Perhaps the best feature here is Stephen Fry's love of the English language, which shines through in his indulgently rich prose. He tells the story of his university years and early professional career with a light-hearted touch and much self deprecation. His warmth, respect and affection for friends and colleagues like Hugh Laurie, Rowan Atkinson and Alan Bennett are among the best passages here; he describes their talents and personalities beautifully. The self deprecation is rather curious at times, and seems to be part of a larger narrative, which isn't fully shown here. Nonetheless, a very enjoyable read, though maybe not as memorable as his earlier memoir, Moab Is My Washpot.
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1 of 1 people found the following review helpful
5.0 out of 5 stars great stories from a great story-teller, 20 Feb. 2011
This review is from: The Fry Chronicles (Hardcover)
There are not many people who could give more than 400 pages over to a short period in their life and make it this interesting. It's not that Stephen was doing that much different to a lot of students for most of his time at Uni but he has the sort of voice (in person and in writing) that could make the telephone directory interesting. He acknowledges that he has been blessed and alot fell into his lap but surely it's easy to say that when you have the kind of talent that attracts good fortune. I found this a real page turn - charming, entertaining and an honeset insight into a man crippled by shyness and paranoia. Can't wait to read the next installment.
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1 of 1 people found the following review helpful
3.0 out of 5 stars Somewhat of a let down I felt., 3 Oct. 2011
By 
Dale A. Haines "master_ice" (England) - See all my reviews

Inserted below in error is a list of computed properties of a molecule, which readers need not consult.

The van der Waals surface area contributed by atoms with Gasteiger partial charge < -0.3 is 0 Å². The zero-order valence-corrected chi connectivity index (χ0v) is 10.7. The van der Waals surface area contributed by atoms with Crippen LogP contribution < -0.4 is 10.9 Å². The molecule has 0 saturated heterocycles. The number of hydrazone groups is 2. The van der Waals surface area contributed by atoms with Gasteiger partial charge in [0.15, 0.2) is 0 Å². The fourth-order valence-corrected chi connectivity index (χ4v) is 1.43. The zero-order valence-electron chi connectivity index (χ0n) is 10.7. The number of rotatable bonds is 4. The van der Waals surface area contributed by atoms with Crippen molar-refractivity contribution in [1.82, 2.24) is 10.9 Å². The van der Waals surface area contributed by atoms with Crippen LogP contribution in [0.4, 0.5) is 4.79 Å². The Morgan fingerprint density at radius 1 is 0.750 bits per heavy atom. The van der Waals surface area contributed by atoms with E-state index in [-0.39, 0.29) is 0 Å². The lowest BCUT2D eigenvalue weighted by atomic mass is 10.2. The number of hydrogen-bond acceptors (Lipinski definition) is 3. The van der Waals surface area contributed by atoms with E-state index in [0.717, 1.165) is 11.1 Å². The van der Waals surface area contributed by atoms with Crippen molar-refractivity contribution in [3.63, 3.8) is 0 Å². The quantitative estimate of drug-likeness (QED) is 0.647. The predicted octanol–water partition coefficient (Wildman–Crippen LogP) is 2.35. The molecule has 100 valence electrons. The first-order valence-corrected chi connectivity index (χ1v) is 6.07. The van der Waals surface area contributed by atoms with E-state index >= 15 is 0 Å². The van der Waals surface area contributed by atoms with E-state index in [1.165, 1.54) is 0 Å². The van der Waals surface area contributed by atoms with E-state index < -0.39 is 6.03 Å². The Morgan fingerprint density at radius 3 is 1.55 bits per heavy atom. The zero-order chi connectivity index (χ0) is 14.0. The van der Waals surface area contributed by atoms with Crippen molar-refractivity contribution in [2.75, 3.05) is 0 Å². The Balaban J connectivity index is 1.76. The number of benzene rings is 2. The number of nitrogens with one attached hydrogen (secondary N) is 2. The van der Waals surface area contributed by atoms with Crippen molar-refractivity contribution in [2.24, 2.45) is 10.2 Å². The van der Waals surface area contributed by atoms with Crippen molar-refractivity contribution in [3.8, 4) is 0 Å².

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This review is from: The Fry Chronicles (Paperback)
Firstly I must say that my review is of the hardback which I have had for several months despite Amazon saying it's not yet available. Go figure that one out.
Simply I have to say I felt this book was lacking in something; depth? constancy? reason for writing?
I'm truly not sure why but the book never held my attention for more than a few pages at a time after which I had to go off and read or do something else.
I am probably doing Stephen Fry a great dis-service here as I find his television work most enjoyable and perhaps I just expected a lot more than was fair but for me it turned out not to be my type of book for a long and continuous read.
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1 of 1 people found the following review helpful
4.0 out of 5 stars Great to listen to, 2 Dec. 2010
This review is from: The Fry Chronicles (Hardcover)
I started reading this book, then switched to the audio book which I enjoyed even more (not least because it reminded me of happy days listening to Harry Potter!!) I love the way Fry uses 10 words where one would suffice! The only reason I gave it 4 stars instead of 5 is that I found myself feeling irritated by the number of times he puts himself down. I know that being self-deprecating is supposed to be part of his charm but there was quite simply too much of it in this book. He is a wonderful writer, a brilliant entertainer, a talented comedian and more, I wish he would stop apologising for being who he is!
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2.0 out of 5 stars The rarified world of Stephen Fry, 24 May 2015
By 
Brian R. Martin (London, UK) - See all my reviews
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This review is from: The Fry Chronicles (Paperback)
Stephen Fry, an excellent performer and anointed `National Treasure', is in love with words. This can often produce memorable phrases, and sentences of astonishing fluidity, but sometimes one has the feeling that the choice of words is more to show the reader how clever the writer is, rather than to impart knowledge, or tell a story. Some of the words casually dropped into a sentence are extraordinary, and are not even known to the online Oxford Dictionary of English (I've checked). Do they even exist? After a while, their appearance is very irritating, as are the occasional crude `sniggering schoolboy' sexual asides.